Celebrating the 50th Anniversary of the UCLA American Indian Studies Center
Kimberly Norris Guerrero (Colville, Salish-Kootenai, Cherokee) is a UCLA graduate who earned a BA in History in 1989 and began pursuing a career in acting. Kimberly now serves as Assistant Professor in the Department of Theatre, Film and Digital Production at UC Riverside where her practice-based research centers around righting the misrepresentation and under-representation of Native peoples in mainstream media. Born and raised in Oklahoma, a state dominated by the crimson and cream of OU and the orange and black of OSU, Kimberly grew up with her heart set on something else—the blue and gold of UCLA. Her dream was realized when she was accepted into the freshman class of 1985. Coming from a town so small it could barely fill up one section of the Rose Bowl, Kimberly quickly found a “home” at the American Indian Studies Center, and “family” with librarian Vee Salabiye, professor/mentor Hanay Geiogamah and fellow student Phillip Hale, and others who also viewed AISC as a haven in Campbell Hall. Though Kimberly arrived in Westwood with dreams of being an actress, she realized the lack of Native presence in film or television necessitated having a solid fallback plan—hers would be teaching Native American history.
With guidance from Professor Geiogamah, Kimberly began booking acting roles including in the daytime soap As The World Turns, the ABC mini-series Son of the Morning Star and TNT’s Geronimo, which Geiogamah produced. As if by design, her education in history shaped the respectful and informed way Kimberly prepared—and still prepares—to play Native characters from different nations. With her career on track, Kimberly began championing the sovereign voices of indigenous people in Hollywood, while empowering the future voices of Native America through teaching drama and digital filmmaking to tribal youth.
Today with a long list of acting credentials to her credit (IMDB: https://www.imdb.com/name/nm0635846/), including a memorable turn as Jerry’s Native American girlfriend in Seinfeld, originating the role of “Johnna” in Tracy Lett’s Tony Award-winning August: Osage County on Broadway and playing the iconic Cherokee Chief, Wilma Mankiller, in The Cherokee Word for Water and the upcoming Gloria Steinem biopic, The Glorias, Kimberly continued to advocate for Native voices both on screen and stage, and off. In 2015, discouraged by the shocking lack of opportunity she was seeing for Native America actors, Kimberly returned to school to garner an MFA in Screenwriting from UC Riverside. Dedicating herself to writing TV series centered around Native storylines, two of Kimberly’s projects Chasing Arrows and Indian Country (developed with Wilma Mankiller’s husband, Charlie Soap) garnered finalist spots in prestigious screenwriting competitions, and she currently has another series in development with a major streaming platform.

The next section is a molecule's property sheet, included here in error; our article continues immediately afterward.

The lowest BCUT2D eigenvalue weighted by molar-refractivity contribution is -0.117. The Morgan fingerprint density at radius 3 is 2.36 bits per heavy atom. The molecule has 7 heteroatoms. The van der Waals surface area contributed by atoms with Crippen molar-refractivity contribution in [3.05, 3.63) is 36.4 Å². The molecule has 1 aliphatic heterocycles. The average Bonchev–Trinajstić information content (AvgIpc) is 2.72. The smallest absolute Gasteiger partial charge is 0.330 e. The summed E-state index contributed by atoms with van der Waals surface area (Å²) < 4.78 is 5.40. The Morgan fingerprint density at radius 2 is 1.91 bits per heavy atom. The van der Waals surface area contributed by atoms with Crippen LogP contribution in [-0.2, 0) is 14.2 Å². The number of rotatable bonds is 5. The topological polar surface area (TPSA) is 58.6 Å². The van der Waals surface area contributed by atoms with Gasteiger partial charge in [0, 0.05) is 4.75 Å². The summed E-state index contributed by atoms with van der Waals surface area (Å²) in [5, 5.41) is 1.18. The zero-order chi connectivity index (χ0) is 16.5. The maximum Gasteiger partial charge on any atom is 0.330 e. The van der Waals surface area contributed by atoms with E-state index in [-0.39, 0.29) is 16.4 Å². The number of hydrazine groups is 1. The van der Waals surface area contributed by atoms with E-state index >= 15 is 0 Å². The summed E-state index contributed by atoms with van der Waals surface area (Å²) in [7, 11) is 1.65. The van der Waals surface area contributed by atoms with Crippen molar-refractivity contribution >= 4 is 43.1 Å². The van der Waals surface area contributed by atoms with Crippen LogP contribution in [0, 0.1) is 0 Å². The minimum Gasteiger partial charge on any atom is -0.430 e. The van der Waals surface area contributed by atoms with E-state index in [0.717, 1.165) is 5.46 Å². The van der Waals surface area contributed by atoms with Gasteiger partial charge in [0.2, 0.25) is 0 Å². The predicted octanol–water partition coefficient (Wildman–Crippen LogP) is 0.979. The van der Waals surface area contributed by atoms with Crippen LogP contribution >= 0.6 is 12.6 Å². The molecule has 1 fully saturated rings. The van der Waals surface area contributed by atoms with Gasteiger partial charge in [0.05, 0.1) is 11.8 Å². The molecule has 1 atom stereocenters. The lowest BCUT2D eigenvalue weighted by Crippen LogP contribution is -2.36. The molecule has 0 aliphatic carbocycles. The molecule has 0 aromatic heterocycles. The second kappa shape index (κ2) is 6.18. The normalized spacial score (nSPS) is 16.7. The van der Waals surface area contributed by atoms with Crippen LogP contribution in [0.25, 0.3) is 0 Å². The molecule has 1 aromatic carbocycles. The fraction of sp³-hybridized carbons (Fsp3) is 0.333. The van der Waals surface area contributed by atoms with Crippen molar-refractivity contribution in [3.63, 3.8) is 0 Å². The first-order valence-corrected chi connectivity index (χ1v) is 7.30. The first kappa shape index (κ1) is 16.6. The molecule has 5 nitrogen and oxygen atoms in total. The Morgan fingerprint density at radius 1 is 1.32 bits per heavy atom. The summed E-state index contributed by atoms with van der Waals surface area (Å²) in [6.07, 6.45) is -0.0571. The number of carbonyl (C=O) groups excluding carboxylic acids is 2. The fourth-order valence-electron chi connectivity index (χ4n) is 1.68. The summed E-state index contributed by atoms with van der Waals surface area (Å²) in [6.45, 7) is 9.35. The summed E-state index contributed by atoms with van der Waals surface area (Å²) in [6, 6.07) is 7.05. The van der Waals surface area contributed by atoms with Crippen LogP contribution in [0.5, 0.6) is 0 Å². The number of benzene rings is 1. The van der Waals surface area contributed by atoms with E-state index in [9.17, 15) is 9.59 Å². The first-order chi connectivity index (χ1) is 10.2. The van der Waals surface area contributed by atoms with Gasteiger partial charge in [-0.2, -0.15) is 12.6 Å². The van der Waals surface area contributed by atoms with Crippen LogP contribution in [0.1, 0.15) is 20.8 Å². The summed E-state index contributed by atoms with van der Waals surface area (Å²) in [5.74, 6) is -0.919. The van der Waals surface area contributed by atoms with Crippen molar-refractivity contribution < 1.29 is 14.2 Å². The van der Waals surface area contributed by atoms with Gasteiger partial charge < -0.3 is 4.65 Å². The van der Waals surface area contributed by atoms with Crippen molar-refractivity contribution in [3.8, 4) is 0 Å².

“Like so many others, I grew up seeing UCLA not simply as an institution of higher learning, it was an ideal, a way of knowing and interacting with the world that was personified by folks like Jackie Robinson, Carol Burnett and John Wooden. And yes, for this smalltown, football-loving girl from Oklahoma, those fearsomely wondrous ceatures known as the UCLA Song Girls whose ranks I longed to join one day. It was like there was this beacon emanating from some ethereal place between Royce and Powell whispering to my soul: dream big, work hard, don’t give up. That message still resonates within me, and I’m doing the very best I can to answer it.”